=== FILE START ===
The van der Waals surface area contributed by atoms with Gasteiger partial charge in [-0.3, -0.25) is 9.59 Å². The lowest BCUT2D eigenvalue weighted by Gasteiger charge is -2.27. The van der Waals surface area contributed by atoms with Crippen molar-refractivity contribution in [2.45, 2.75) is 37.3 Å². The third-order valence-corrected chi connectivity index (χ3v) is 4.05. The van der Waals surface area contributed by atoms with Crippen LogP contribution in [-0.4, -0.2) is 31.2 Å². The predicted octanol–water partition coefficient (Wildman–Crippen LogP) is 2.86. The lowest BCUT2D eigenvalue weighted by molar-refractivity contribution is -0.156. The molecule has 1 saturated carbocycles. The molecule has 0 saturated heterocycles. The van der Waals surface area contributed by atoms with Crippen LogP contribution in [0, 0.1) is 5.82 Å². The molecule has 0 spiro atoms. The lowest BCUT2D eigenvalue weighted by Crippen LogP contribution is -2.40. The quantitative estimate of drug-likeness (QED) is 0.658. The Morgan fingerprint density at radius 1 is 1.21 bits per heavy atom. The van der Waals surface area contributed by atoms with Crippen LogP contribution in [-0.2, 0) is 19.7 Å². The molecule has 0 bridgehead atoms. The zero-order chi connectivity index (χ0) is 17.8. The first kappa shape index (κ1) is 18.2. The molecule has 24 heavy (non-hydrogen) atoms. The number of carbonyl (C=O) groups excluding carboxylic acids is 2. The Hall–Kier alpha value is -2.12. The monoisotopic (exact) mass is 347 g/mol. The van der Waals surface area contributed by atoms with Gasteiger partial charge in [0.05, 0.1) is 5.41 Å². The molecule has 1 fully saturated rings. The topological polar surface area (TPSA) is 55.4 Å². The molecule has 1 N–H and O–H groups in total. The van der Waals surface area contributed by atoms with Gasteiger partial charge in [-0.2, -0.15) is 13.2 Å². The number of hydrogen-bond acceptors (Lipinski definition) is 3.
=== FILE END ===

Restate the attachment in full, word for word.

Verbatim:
The van der Waals surface area contributed by atoms with Gasteiger partial charge in [-0.3, -0.25) is 9.59 Å². The lowest BCUT2D eigenvalue weighted by Gasteiger charge is -2.27. The van der Waals surface area contributed by atoms with Crippen molar-refractivity contribution in [2.45, 2.75) is 37.3 Å². The third-order valence-corrected chi connectivity index (χ3v) is 4.05. The van der Waals surface area contributed by atoms with Crippen LogP contribution in [-0.4, -0.2) is 31.2 Å². The predicted octanol–water partition coefficient (Wildman–Crippen LogP) is 2.86. The lowest BCUT2D eigenvalue weighted by molar-refractivity contribution is -0.156. The molecule has 1 saturated carbocycles. The molecule has 0 saturated heterocycles. The van der Waals surface area contributed by atoms with Crippen LogP contribution in [0, 0.1) is 5.82 Å². The molecule has 0 spiro atoms. The lowest BCUT2D eigenvalue weighted by Crippen LogP contribution is -2.40. The quantitative estimate of drug-likeness (QED) is 0.658. The Morgan fingerprint density at radius 1 is 1.21 bits per heavy atom. The van der Waals surface area contributed by atoms with Crippen LogP contribution in [-0.2, 0) is 19.7 Å². The molecule has 0 bridgehead atoms. The zero-order chi connectivity index (χ0) is 17.8. The first kappa shape index (κ1) is 18.2. The molecule has 24 heavy (non-hydrogen) atoms. The number of carbonyl (C=O) groups excluding carboxylic acids is 2. The Hall–Kier alpha value is -2.12. The monoisotopic (exact) mass is 347 g/mol. The van der Waals surface area contributed by atoms with Gasteiger partial charge in [0.05, 0.1) is 5.41 Å². The molecule has 1 fully saturated rings. The topological polar surface area (TPSA) is 55.4 Å². The molecule has 1 N–H and O–H groups in total. The van der Waals surface area contributed by atoms with Gasteiger partial charge in [-0.2, -0.15) is 13.2 Å². The number of hydrogen-bond acceptors (Lipinski definition) is 3.